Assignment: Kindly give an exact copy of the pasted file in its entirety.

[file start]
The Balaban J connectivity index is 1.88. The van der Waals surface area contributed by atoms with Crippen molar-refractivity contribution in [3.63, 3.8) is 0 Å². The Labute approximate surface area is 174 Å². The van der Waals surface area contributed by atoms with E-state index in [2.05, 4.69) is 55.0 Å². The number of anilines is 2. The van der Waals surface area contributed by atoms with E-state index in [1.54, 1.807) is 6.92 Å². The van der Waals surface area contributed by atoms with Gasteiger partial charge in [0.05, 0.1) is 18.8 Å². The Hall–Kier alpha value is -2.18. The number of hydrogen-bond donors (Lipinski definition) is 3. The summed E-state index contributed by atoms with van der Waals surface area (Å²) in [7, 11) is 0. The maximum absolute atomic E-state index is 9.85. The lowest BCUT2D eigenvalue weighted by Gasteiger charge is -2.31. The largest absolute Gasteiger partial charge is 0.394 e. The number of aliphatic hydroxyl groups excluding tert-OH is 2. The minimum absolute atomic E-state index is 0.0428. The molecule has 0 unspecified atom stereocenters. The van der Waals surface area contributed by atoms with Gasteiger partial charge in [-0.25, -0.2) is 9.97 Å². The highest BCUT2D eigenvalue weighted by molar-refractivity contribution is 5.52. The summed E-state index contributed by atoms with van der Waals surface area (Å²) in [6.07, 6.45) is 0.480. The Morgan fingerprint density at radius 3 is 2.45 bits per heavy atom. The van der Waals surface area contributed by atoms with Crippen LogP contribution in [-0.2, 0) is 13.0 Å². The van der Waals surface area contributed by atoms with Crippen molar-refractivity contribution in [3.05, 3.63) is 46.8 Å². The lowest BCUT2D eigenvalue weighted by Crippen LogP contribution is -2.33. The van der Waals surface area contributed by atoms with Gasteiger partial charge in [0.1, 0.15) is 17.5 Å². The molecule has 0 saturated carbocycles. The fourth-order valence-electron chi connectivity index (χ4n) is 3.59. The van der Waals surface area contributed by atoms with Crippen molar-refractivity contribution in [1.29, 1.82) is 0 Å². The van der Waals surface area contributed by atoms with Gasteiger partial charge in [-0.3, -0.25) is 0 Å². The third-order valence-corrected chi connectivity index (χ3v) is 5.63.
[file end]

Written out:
The Balaban J connectivity index is 1.88. The van der Waals surface area contributed by atoms with Crippen molar-refractivity contribution in [3.63, 3.8) is 0 Å². The Labute approximate surface area is 174 Å². The van der Waals surface area contributed by atoms with E-state index in [2.05, 4.69) is 55.0 Å². The number of anilines is 2. The van der Waals surface area contributed by atoms with E-state index in [1.54, 1.807) is 6.92 Å². The van der Waals surface area contributed by atoms with Gasteiger partial charge in [0.05, 0.1) is 18.8 Å². The Hall–Kier alpha value is -2.18. The number of hydrogen-bond donors (Lipinski definition) is 3. The summed E-state index contributed by atoms with van der Waals surface area (Å²) in [7, 11) is 0. The maximum absolute atomic E-state index is 9.85. The lowest BCUT2D eigenvalue weighted by Gasteiger charge is -2.31. The largest absolute Gasteiger partial charge is 0.394 e. The number of aliphatic hydroxyl groups excluding tert-OH is 2. The minimum absolute atomic E-state index is 0.0428. The molecule has 0 unspecified atom stereocenters. The van der Waals surface area contributed by atoms with Gasteiger partial charge in [-0.25, -0.2) is 9.97 Å². The highest BCUT2D eigenvalue weighted by molar-refractivity contribution is 5.52. The summed E-state index contributed by atoms with van der Waals surface area (Å²) in [6.07, 6.45) is 0.480. The Morgan fingerprint density at radius 3 is 2.45 bits per heavy atom. The van der Waals surface area contributed by atoms with Crippen LogP contribution in [-0.2, 0) is 13.0 Å². The van der Waals surface area contributed by atoms with Crippen molar-refractivity contribution in [3.05, 3.63) is 46.8 Å². The lowest BCUT2D eigenvalue weighted by Crippen LogP contribution is -2.33. The van der Waals surface area contributed by atoms with Gasteiger partial charge in [0.1, 0.15) is 17.5 Å². The molecule has 0 saturated carbocycles. The fourth-order valence-electron chi connectivity index (χ4n) is 3.59. The van der Waals surface area contributed by atoms with Crippen molar-refractivity contribution in [1.29, 1.82) is 0 Å². The van der Waals surface area contributed by atoms with Gasteiger partial charge in [-0.3, -0.25) is 0 Å². The third-order valence-corrected chi connectivity index (χ3v) is 5.63.